SEE ALSO: Finding A Husband In College

Getting married young does not mean giving up your dreams. It means having someone dream your dreams with you. When you get lost along the way, and your dreams and goals seem out of reach, it’s having someone there to point you in the right direction and show you the way back. Despite what people are going to tell you, it definitely doesn’t mean that you are going to miss out on all the experiences life has to offer. It simply means that you get to share all of these great adventures with the person you love most in the world.

And trust me, there is nothing better than that. It doesn’t mean that you are already grown up, it means that you have someone to grow with.

You have someone to stick with you through anything from college classes and changing bodies to negative bank account balances.

You have someone to sit on your used furniture with and talk about what you want to do and who you want to be someday.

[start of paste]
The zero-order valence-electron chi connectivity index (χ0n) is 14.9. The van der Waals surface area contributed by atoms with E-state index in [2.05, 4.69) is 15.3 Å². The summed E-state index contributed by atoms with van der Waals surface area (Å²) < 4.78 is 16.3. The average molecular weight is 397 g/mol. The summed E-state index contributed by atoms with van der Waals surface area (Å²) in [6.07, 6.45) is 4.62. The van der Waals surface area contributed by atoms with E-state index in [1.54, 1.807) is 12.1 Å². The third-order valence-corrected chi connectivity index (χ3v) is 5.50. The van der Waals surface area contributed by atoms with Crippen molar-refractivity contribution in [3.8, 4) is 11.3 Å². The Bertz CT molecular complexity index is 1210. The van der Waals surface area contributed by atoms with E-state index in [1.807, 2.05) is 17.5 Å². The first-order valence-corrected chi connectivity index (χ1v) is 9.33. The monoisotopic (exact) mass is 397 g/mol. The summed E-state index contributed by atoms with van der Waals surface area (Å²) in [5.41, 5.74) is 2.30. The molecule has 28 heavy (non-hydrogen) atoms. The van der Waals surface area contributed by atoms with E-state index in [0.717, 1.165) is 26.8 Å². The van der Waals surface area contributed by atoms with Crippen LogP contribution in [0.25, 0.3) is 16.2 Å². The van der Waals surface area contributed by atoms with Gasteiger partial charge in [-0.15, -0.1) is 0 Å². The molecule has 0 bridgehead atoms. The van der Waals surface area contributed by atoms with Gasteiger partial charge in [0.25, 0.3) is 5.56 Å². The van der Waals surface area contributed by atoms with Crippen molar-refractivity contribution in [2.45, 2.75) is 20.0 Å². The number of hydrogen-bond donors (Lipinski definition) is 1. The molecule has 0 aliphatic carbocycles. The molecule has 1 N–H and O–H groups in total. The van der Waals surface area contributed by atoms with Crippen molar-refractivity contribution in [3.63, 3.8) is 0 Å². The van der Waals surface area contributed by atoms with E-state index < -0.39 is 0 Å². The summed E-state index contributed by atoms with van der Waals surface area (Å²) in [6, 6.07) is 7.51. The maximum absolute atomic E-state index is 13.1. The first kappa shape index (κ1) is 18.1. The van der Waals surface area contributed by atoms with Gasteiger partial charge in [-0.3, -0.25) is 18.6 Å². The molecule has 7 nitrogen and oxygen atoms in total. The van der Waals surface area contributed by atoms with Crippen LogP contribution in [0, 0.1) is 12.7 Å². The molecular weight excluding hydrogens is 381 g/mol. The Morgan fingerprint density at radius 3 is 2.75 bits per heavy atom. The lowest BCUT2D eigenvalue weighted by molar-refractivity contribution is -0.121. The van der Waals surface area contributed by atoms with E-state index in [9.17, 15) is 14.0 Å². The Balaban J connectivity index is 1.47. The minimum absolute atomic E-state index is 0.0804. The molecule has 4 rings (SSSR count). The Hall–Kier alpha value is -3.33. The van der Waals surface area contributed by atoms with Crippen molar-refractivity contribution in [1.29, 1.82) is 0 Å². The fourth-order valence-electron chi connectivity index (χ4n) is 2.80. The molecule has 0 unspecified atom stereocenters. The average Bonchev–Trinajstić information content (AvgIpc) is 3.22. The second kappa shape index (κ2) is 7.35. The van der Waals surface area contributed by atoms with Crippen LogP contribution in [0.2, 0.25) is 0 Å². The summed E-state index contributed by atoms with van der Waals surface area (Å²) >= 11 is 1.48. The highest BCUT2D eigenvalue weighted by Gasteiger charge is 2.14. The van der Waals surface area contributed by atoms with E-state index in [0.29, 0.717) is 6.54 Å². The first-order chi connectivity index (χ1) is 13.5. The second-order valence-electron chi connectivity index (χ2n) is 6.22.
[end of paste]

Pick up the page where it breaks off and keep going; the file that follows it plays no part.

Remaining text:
Then, when someday comes, you get to look back on all of that and realize what a blessing it is to watch someone grow. Even after just one year of marriage, I look back and I am incredibly proud of my husband. I’m proud of the person he has become, and I’m proud of what we have accomplished together. I can’t wait to see what the rest of our lives have in store for us.

“You can drive at 16, go to war at 18, drink at 21, and retire at 65. So who can say what age you have to be to find your one true love?" — One Tree Hill
Cover Image Credit: Sara Donnelli Photography

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To The High School Senior Wishing She Could Fast-Forward To Graduation, Careful What You Wish For

Don't wish this time away.

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As the last stretch of my freshman year of college stands before me, I've been thinking a lot about where I was a year ago today. I've thought about how fast the time has gone, but also how much has happened in that year.